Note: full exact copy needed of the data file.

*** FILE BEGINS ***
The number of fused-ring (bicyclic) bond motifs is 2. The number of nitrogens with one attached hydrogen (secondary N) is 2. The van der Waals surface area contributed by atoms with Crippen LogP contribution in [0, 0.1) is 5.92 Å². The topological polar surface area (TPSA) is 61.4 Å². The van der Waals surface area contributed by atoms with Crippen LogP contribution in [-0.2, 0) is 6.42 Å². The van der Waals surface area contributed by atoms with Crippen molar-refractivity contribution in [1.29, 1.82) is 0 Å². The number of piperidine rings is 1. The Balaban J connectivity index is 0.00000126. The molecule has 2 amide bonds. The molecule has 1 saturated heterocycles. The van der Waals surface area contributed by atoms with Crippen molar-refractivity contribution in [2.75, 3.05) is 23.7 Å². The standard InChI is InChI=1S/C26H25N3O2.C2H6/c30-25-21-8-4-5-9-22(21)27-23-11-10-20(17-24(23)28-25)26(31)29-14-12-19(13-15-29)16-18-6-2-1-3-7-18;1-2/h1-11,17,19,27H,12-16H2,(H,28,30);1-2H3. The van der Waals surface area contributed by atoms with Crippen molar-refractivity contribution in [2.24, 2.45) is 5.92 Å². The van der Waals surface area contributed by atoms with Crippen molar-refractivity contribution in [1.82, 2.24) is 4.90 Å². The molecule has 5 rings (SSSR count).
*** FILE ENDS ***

The number of fused-ring (bicyclic) bond motifs is 2. The number of nitrogens with one attached hydrogen (secondary N) is 2. The van der Waals surface area contributed by atoms with Crippen LogP contribution in [0, 0.1) is 5.92 Å². The topological polar surface area (TPSA) is 61.4 Å². The van der Waals surface area contributed by atoms with Crippen LogP contribution in [-0.2, 0) is 6.42 Å². The van der Waals surface area contributed by atoms with Crippen molar-refractivity contribution in [1.29, 1.82) is 0 Å². The number of piperidine rings is 1. The Balaban J connectivity index is 0.00000126. The molecule has 2 amide bonds. The molecule has 1 saturated heterocycles. The van der Waals surface area contributed by atoms with Crippen molar-refractivity contribution in [2.75, 3.05) is 23.7 Å². The standard InChI is InChI=1S/C26H25N3O2.C2H6/c30-25-21-8-4-5-9-22(21)27-23-11-10-20(17-24(23)28-25)26(31)29-14-12-19(13-15-29)16-18-6-2-1-3-7-18;1-2/h1-11,17,19,27H,12-16H2,(H,28,30);1-2H3. The van der Waals surface area contributed by atoms with Crippen molar-refractivity contribution in [2.24, 2.45) is 5.92 Å². The van der Waals surface area contributed by atoms with Crippen molar-refractivity contribution in [1.82, 2.24) is 4.90 Å². The molecule has 5 rings (SSSR count).